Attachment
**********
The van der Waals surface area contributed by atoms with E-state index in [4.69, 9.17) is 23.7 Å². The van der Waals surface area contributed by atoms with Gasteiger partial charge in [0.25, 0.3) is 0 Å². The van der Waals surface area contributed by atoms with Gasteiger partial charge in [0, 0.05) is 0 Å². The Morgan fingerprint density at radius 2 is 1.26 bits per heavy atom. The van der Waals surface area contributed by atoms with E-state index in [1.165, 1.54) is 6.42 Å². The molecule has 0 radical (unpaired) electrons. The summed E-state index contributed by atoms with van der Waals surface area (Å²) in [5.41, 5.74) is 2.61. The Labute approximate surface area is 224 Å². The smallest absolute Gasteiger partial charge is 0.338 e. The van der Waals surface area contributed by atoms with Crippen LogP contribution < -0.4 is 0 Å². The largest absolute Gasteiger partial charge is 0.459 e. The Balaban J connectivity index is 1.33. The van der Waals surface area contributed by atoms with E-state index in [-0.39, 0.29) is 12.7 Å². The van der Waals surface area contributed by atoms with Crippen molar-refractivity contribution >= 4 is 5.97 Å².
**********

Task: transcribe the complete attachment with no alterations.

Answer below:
The van der Waals surface area contributed by atoms with E-state index in [4.69, 9.17) is 23.7 Å². The van der Waals surface area contributed by atoms with Gasteiger partial charge in [0.25, 0.3) is 0 Å². The van der Waals surface area contributed by atoms with Gasteiger partial charge in [0, 0.05) is 0 Å². The Morgan fingerprint density at radius 2 is 1.26 bits per heavy atom. The van der Waals surface area contributed by atoms with E-state index in [1.165, 1.54) is 6.42 Å². The molecule has 0 radical (unpaired) electrons. The summed E-state index contributed by atoms with van der Waals surface area (Å²) in [5.41, 5.74) is 2.61. The Labute approximate surface area is 224 Å². The smallest absolute Gasteiger partial charge is 0.338 e. The van der Waals surface area contributed by atoms with Crippen LogP contribution < -0.4 is 0 Å². The largest absolute Gasteiger partial charge is 0.459 e. The Balaban J connectivity index is 1.33. The van der Waals surface area contributed by atoms with E-state index in [-0.39, 0.29) is 12.7 Å². The van der Waals surface area contributed by atoms with Crippen molar-refractivity contribution >= 4 is 5.97 Å².